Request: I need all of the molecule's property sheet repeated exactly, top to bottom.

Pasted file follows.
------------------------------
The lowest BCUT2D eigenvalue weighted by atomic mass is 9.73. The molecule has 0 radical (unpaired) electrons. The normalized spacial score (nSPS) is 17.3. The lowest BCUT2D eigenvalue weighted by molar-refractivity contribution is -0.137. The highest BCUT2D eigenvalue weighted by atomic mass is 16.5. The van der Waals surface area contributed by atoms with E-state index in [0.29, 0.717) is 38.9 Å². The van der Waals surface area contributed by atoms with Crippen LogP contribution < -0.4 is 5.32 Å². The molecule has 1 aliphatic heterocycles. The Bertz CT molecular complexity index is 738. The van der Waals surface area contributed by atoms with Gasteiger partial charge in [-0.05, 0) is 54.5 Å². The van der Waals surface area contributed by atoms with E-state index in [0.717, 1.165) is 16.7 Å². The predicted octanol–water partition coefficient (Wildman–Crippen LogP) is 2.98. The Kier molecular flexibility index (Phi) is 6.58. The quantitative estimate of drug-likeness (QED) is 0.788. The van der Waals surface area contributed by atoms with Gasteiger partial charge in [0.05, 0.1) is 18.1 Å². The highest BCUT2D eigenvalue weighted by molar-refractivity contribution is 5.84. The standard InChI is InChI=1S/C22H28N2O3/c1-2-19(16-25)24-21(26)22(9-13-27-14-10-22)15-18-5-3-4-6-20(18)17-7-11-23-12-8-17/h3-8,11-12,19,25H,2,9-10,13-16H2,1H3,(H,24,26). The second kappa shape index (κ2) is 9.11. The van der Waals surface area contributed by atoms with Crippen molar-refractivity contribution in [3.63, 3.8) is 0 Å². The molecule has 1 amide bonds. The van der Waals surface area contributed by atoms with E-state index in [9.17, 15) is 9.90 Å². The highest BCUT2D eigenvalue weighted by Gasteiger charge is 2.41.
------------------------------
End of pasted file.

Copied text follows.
The lowest BCUT2D eigenvalue weighted by atomic mass is 9.73. The molecule has 0 radical (unpaired) electrons. The normalized spacial score (nSPS) is 17.3. The lowest BCUT2D eigenvalue weighted by molar-refractivity contribution is -0.137. The highest BCUT2D eigenvalue weighted by atomic mass is 16.5. The van der Waals surface area contributed by atoms with E-state index in [0.29, 0.717) is 38.9 Å². The van der Waals surface area contributed by atoms with Crippen LogP contribution < -0.4 is 5.32 Å². The molecule has 1 aliphatic heterocycles. The Bertz CT molecular complexity index is 738. The van der Waals surface area contributed by atoms with Gasteiger partial charge in [-0.05, 0) is 54.5 Å². The van der Waals surface area contributed by atoms with E-state index in [0.717, 1.165) is 16.7 Å². The predicted octanol–water partition coefficient (Wildman–Crippen LogP) is 2.98. The Kier molecular flexibility index (Phi) is 6.58. The quantitative estimate of drug-likeness (QED) is 0.788. The van der Waals surface area contributed by atoms with Gasteiger partial charge in [0.05, 0.1) is 18.1 Å². The highest BCUT2D eigenvalue weighted by molar-refractivity contribution is 5.84. The standard InChI is InChI=1S/C22H28N2O3/c1-2-19(16-25)24-21(26)22(9-13-27-14-10-22)15-18-5-3-4-6-20(18)17-7-11-23-12-8-17/h3-8,11-12,19,25H,2,9-10,13-16H2,1H3,(H,24,26). The second kappa shape index (κ2) is 9.11. The van der Waals surface area contributed by atoms with Crippen molar-refractivity contribution in [3.63, 3.8) is 0 Å². The molecule has 1 amide bonds. The van der Waals surface area contributed by atoms with E-state index in [9.17, 15) is 9.90 Å². The highest BCUT2D eigenvalue weighted by Gasteiger charge is 2.41.